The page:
We all remember Tankman, that unidentified figure standing before tanks in Tiananmen Square, 1989. The picture has become a symbol of resistance since then, showing the atrocities during the Tiananmen crackdown.
‘Tank Man’ is an iconic image that describes an unidentified man standing before tanks in Tiananmen Square in June 1989. It shows the power of resistance and non-violence.
But when users in the UK, US and Singapore tried to find the image on the 32nd anniversary of the protests, it was not there anymore.
Microsoft blamed an ‘accidental human error’ for its Bing search engine not showing image results for the search ‘Tank Man’.
China’s censorship and Tiananmen crackdown
On the other hand, China is notorious for censoring any talks on the Tiananmen Square crackdown.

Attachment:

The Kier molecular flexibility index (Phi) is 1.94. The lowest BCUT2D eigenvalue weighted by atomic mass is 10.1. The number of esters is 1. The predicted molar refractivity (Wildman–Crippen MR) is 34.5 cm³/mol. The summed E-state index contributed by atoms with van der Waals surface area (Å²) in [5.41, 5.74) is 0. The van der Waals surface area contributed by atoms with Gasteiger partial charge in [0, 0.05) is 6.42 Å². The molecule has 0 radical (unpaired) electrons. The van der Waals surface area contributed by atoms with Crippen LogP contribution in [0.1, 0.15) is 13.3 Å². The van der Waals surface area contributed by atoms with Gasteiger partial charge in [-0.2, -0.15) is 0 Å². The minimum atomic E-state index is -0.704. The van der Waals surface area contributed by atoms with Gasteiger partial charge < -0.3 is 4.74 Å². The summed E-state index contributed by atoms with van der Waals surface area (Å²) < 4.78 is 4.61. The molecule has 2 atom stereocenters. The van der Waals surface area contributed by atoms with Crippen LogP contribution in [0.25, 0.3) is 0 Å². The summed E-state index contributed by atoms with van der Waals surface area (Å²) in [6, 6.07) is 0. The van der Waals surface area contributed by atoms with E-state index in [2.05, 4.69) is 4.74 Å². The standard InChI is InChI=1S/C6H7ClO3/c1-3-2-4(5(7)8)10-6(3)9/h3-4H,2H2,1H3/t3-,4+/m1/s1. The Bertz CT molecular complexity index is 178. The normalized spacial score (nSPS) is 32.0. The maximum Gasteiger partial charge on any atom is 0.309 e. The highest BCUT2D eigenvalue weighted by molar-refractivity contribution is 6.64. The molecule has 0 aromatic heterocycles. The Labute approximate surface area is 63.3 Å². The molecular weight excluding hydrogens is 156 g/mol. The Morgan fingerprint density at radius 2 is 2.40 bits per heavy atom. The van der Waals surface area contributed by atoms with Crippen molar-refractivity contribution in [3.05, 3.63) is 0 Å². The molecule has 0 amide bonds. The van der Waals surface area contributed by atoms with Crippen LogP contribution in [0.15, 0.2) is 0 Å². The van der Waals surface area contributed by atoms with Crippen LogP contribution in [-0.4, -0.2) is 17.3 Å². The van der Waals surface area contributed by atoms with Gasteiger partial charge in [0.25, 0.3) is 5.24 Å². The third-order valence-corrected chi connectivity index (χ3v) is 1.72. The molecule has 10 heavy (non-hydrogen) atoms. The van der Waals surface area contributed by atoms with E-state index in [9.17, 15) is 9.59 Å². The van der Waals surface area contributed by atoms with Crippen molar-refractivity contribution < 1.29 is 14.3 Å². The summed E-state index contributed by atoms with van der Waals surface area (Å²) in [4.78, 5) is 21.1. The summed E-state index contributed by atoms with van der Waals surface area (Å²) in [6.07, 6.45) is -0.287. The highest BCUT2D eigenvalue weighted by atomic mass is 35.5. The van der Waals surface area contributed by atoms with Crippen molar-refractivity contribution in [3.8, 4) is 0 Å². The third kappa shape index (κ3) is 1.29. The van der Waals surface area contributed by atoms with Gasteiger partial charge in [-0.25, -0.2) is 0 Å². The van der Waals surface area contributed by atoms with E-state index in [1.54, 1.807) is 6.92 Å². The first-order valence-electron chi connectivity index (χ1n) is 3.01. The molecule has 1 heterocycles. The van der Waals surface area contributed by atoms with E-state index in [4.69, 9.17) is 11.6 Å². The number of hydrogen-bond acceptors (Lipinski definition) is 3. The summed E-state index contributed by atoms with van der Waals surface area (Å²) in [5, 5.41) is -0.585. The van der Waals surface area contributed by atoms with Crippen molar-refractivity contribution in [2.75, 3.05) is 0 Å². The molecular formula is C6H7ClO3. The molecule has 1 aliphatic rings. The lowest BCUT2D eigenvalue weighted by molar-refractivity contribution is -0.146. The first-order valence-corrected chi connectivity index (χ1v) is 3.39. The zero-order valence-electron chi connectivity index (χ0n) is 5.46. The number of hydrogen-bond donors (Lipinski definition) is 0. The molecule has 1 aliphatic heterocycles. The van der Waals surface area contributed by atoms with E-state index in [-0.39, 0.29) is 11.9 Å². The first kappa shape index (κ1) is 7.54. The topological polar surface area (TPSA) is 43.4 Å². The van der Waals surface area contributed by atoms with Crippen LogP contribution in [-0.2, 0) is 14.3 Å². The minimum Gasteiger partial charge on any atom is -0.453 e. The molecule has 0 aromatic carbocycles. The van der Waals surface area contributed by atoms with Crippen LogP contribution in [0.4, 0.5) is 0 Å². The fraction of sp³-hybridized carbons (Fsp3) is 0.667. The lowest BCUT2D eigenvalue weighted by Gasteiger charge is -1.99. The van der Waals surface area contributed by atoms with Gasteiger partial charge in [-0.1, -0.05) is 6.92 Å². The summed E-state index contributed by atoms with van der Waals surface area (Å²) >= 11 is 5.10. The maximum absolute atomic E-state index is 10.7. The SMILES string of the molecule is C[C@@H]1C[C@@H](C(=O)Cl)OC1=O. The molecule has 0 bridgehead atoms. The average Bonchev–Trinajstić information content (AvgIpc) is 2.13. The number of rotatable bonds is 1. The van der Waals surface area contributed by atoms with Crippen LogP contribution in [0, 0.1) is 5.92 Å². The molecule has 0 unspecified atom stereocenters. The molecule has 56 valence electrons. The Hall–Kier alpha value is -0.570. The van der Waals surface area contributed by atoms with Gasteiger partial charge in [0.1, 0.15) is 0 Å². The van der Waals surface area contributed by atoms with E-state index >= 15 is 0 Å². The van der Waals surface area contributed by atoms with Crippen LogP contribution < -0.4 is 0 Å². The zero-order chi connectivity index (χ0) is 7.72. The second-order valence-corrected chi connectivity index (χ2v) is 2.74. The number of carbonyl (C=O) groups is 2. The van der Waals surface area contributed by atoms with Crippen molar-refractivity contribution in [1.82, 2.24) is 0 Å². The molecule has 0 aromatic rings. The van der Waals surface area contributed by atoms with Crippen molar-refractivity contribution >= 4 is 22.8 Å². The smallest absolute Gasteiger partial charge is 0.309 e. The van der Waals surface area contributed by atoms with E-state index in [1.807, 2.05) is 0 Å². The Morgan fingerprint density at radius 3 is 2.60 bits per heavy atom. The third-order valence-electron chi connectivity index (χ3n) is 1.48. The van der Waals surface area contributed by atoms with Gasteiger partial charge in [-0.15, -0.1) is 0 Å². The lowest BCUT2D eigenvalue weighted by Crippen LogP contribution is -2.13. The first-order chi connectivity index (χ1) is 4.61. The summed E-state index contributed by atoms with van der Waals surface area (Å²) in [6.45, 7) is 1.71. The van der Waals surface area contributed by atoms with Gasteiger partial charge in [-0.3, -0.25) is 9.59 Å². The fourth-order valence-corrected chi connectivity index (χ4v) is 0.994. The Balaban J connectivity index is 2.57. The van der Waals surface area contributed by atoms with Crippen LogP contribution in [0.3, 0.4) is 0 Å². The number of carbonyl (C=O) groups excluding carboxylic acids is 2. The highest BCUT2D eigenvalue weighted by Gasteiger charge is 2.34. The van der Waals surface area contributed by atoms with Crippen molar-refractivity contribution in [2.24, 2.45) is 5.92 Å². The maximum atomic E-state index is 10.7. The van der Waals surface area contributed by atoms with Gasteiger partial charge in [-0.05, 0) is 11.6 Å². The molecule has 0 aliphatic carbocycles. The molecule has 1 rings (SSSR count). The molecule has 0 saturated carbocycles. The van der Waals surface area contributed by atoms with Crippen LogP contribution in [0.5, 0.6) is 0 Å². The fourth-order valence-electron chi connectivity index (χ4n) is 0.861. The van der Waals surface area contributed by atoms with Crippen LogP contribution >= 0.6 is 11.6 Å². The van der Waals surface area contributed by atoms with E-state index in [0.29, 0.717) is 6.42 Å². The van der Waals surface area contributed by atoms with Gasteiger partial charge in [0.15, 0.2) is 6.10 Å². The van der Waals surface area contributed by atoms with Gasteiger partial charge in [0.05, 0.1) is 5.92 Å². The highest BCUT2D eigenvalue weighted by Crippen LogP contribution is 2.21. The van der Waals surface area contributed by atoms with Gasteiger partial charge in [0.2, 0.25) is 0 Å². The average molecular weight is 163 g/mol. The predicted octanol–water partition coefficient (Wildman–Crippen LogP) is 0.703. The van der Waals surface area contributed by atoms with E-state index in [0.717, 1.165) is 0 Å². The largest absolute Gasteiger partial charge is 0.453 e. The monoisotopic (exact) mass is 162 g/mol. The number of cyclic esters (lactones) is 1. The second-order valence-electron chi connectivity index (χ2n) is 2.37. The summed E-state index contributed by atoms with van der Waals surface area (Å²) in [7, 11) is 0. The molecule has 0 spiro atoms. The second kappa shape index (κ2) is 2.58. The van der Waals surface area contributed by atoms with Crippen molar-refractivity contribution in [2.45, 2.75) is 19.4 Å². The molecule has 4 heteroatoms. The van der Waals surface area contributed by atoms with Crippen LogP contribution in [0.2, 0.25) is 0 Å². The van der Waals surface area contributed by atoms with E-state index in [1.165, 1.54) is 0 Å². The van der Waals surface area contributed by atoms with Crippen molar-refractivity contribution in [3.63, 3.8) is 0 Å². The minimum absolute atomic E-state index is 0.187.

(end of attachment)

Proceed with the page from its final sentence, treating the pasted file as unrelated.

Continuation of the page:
And this year commemorations marking the Tiananmen anniversary in Hong Kong remained low key. A notorious Beijing also censors content on search engines operating in its jurisdiction.
But Microsoft said that the issue was due to an accidental human error and it is actively working to resolve this.
Moreover, Microsoft Bing is one of the few foreign search engines available in China. And the authorities there operate a firewall that blocks many US tech platforms, including Facebook and Twitter.
LinkedIn, another Microsoft site has also reportedly censored their content in China. The heavy censorship rules in China are often frowned upon by world countries. The Tiananmen crackdown is just one example of China stifling dissent. CLICK HERE TO READ MORE